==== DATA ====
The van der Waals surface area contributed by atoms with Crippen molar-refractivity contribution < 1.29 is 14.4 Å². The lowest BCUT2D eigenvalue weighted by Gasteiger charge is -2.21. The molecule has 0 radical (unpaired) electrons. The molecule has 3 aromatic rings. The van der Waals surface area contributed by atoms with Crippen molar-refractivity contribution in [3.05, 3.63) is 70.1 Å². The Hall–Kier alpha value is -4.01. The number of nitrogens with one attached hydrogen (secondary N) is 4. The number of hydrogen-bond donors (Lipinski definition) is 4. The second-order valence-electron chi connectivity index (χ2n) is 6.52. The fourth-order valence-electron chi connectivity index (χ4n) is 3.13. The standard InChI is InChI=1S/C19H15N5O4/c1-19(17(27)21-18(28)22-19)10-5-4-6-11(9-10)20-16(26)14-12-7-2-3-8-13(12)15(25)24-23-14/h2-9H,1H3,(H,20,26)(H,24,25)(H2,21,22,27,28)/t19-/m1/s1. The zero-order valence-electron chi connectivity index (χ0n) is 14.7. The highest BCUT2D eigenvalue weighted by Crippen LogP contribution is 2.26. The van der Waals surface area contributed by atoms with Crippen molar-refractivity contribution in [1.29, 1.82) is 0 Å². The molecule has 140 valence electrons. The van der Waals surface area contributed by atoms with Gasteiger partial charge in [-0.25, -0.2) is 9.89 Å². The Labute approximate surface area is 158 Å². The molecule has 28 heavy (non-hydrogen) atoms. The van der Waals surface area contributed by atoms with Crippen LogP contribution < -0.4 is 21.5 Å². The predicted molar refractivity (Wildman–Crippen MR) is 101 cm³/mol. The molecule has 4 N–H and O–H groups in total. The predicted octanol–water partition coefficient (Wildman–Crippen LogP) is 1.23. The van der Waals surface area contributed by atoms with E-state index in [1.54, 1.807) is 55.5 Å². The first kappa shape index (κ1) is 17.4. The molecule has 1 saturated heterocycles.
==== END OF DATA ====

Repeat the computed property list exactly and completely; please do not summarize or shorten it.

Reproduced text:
The van der Waals surface area contributed by atoms with Crippen molar-refractivity contribution < 1.29 is 14.4 Å². The lowest BCUT2D eigenvalue weighted by Gasteiger charge is -2.21. The molecule has 0 radical (unpaired) electrons. The molecule has 3 aromatic rings. The van der Waals surface area contributed by atoms with Crippen molar-refractivity contribution in [3.05, 3.63) is 70.1 Å². The Hall–Kier alpha value is -4.01. The number of nitrogens with one attached hydrogen (secondary N) is 4. The number of hydrogen-bond donors (Lipinski definition) is 4. The second-order valence-electron chi connectivity index (χ2n) is 6.52. The fourth-order valence-electron chi connectivity index (χ4n) is 3.13. The standard InChI is InChI=1S/C19H15N5O4/c1-19(17(27)21-18(28)22-19)10-5-4-6-11(9-10)20-16(26)14-12-7-2-3-8-13(12)15(25)24-23-14/h2-9H,1H3,(H,20,26)(H,24,25)(H2,21,22,27,28)/t19-/m1/s1. The zero-order valence-electron chi connectivity index (χ0n) is 14.7. The highest BCUT2D eigenvalue weighted by Crippen LogP contribution is 2.26. The van der Waals surface area contributed by atoms with Crippen molar-refractivity contribution in [1.29, 1.82) is 0 Å². The molecule has 140 valence electrons. The van der Waals surface area contributed by atoms with Gasteiger partial charge in [-0.25, -0.2) is 9.89 Å². The Labute approximate surface area is 158 Å². The molecule has 28 heavy (non-hydrogen) atoms. The van der Waals surface area contributed by atoms with Crippen LogP contribution < -0.4 is 21.5 Å². The predicted molar refractivity (Wildman–Crippen MR) is 101 cm³/mol. The molecule has 4 N–H and O–H groups in total. The predicted octanol–water partition coefficient (Wildman–Crippen LogP) is 1.23. The van der Waals surface area contributed by atoms with E-state index in [1.54, 1.807) is 55.5 Å². The first kappa shape index (κ1) is 17.4. The molecule has 1 saturated heterocycles.